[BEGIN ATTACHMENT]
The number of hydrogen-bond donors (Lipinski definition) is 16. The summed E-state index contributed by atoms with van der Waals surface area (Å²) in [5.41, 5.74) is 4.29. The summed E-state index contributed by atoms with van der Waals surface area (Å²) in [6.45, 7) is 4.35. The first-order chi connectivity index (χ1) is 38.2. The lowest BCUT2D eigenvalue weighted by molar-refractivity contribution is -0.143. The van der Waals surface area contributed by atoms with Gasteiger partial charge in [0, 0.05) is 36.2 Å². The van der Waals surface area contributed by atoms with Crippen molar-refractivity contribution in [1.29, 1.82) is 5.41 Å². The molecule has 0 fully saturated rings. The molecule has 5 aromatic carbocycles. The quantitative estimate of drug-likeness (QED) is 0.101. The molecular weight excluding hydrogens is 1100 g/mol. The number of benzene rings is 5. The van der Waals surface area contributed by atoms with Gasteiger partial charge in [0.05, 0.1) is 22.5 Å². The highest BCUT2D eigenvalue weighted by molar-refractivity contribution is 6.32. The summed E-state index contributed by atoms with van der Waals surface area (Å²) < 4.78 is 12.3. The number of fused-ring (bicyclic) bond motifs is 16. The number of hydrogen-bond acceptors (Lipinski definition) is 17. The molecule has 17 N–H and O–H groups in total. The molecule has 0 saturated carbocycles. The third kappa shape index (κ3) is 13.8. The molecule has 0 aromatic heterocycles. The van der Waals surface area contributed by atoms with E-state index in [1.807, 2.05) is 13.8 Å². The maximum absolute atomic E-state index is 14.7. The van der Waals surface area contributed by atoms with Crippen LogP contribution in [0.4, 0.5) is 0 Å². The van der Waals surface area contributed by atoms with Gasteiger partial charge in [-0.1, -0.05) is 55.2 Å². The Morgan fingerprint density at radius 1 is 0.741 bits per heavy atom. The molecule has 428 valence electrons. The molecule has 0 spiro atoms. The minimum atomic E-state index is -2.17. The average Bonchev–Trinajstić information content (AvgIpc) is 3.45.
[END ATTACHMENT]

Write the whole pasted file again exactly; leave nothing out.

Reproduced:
The number of hydrogen-bond donors (Lipinski definition) is 16. The summed E-state index contributed by atoms with van der Waals surface area (Å²) in [5.41, 5.74) is 4.29. The summed E-state index contributed by atoms with van der Waals surface area (Å²) in [6.45, 7) is 4.35. The first-order chi connectivity index (χ1) is 38.2. The lowest BCUT2D eigenvalue weighted by molar-refractivity contribution is -0.143. The van der Waals surface area contributed by atoms with Gasteiger partial charge in [0, 0.05) is 36.2 Å². The van der Waals surface area contributed by atoms with Crippen molar-refractivity contribution in [1.29, 1.82) is 5.41 Å². The molecule has 0 fully saturated rings. The molecule has 5 aromatic carbocycles. The quantitative estimate of drug-likeness (QED) is 0.101. The molecular weight excluding hydrogens is 1100 g/mol. The number of benzene rings is 5. The van der Waals surface area contributed by atoms with Gasteiger partial charge in [0.05, 0.1) is 22.5 Å². The highest BCUT2D eigenvalue weighted by molar-refractivity contribution is 6.32. The summed E-state index contributed by atoms with van der Waals surface area (Å²) < 4.78 is 12.3. The number of fused-ring (bicyclic) bond motifs is 16. The number of hydrogen-bond acceptors (Lipinski definition) is 17. The molecule has 17 N–H and O–H groups in total. The molecule has 0 saturated carbocycles. The third kappa shape index (κ3) is 13.8. The molecule has 0 aromatic heterocycles. The van der Waals surface area contributed by atoms with E-state index in [1.807, 2.05) is 13.8 Å². The maximum absolute atomic E-state index is 14.7. The van der Waals surface area contributed by atoms with Crippen LogP contribution in [0.4, 0.5) is 0 Å². The van der Waals surface area contributed by atoms with Gasteiger partial charge in [-0.1, -0.05) is 55.2 Å². The Morgan fingerprint density at radius 1 is 0.741 bits per heavy atom. The molecule has 428 valence electrons. The molecule has 0 spiro atoms. The minimum atomic E-state index is -2.17. The average Bonchev–Trinajstić information content (AvgIpc) is 3.45.